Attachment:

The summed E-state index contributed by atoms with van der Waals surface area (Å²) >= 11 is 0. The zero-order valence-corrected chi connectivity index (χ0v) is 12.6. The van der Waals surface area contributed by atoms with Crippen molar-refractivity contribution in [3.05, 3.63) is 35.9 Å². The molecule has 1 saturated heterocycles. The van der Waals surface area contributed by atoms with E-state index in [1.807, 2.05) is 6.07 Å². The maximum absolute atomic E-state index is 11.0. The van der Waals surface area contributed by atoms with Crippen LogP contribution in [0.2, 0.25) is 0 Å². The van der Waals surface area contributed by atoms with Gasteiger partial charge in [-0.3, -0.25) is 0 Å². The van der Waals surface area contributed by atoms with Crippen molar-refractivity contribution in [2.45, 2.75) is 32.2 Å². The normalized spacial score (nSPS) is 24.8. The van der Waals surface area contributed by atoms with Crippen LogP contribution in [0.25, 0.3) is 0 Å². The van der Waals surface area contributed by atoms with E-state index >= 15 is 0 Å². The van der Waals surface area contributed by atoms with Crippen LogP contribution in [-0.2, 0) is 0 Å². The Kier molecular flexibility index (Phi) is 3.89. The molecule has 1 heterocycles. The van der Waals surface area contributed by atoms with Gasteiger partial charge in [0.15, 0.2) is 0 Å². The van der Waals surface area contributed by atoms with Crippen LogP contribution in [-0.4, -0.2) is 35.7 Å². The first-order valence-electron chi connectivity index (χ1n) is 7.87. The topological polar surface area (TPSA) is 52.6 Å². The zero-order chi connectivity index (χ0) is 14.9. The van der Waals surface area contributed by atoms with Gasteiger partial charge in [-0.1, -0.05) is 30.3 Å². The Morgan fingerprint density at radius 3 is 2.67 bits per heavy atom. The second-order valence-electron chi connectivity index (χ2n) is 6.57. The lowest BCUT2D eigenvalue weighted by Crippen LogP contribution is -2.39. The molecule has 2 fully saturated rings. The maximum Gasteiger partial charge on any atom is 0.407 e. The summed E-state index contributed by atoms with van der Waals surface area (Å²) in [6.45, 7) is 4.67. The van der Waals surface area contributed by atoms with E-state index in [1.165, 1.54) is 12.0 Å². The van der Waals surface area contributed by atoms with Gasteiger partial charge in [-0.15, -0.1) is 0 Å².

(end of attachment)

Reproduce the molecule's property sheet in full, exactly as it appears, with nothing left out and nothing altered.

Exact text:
The summed E-state index contributed by atoms with van der Waals surface area (Å²) >= 11 is 0. The zero-order valence-corrected chi connectivity index (χ0v) is 12.6. The van der Waals surface area contributed by atoms with Crippen molar-refractivity contribution in [3.05, 3.63) is 35.9 Å². The molecule has 1 saturated heterocycles. The van der Waals surface area contributed by atoms with E-state index in [1.807, 2.05) is 6.07 Å². The maximum absolute atomic E-state index is 11.0. The van der Waals surface area contributed by atoms with Crippen LogP contribution in [0.2, 0.25) is 0 Å². The van der Waals surface area contributed by atoms with Gasteiger partial charge in [-0.3, -0.25) is 0 Å². The van der Waals surface area contributed by atoms with Crippen molar-refractivity contribution in [2.45, 2.75) is 32.2 Å². The normalized spacial score (nSPS) is 24.8. The van der Waals surface area contributed by atoms with Crippen LogP contribution in [0.25, 0.3) is 0 Å². The van der Waals surface area contributed by atoms with E-state index >= 15 is 0 Å². The van der Waals surface area contributed by atoms with Crippen LogP contribution in [-0.2, 0) is 0 Å². The Kier molecular flexibility index (Phi) is 3.89. The molecule has 1 heterocycles. The van der Waals surface area contributed by atoms with Gasteiger partial charge in [0.15, 0.2) is 0 Å². The van der Waals surface area contributed by atoms with Crippen LogP contribution in [-0.4, -0.2) is 35.7 Å². The first-order valence-electron chi connectivity index (χ1n) is 7.87. The topological polar surface area (TPSA) is 52.6 Å². The zero-order chi connectivity index (χ0) is 14.9. The van der Waals surface area contributed by atoms with Gasteiger partial charge in [-0.1, -0.05) is 30.3 Å². The Morgan fingerprint density at radius 3 is 2.67 bits per heavy atom. The second-order valence-electron chi connectivity index (χ2n) is 6.57. The lowest BCUT2D eigenvalue weighted by Crippen LogP contribution is -2.39. The molecule has 2 fully saturated rings. The maximum Gasteiger partial charge on any atom is 0.407 e. The summed E-state index contributed by atoms with van der Waals surface area (Å²) in [6.45, 7) is 4.67. The van der Waals surface area contributed by atoms with E-state index in [1.165, 1.54) is 12.0 Å². The van der Waals surface area contributed by atoms with Gasteiger partial charge in [-0.15, -0.1) is 0 Å².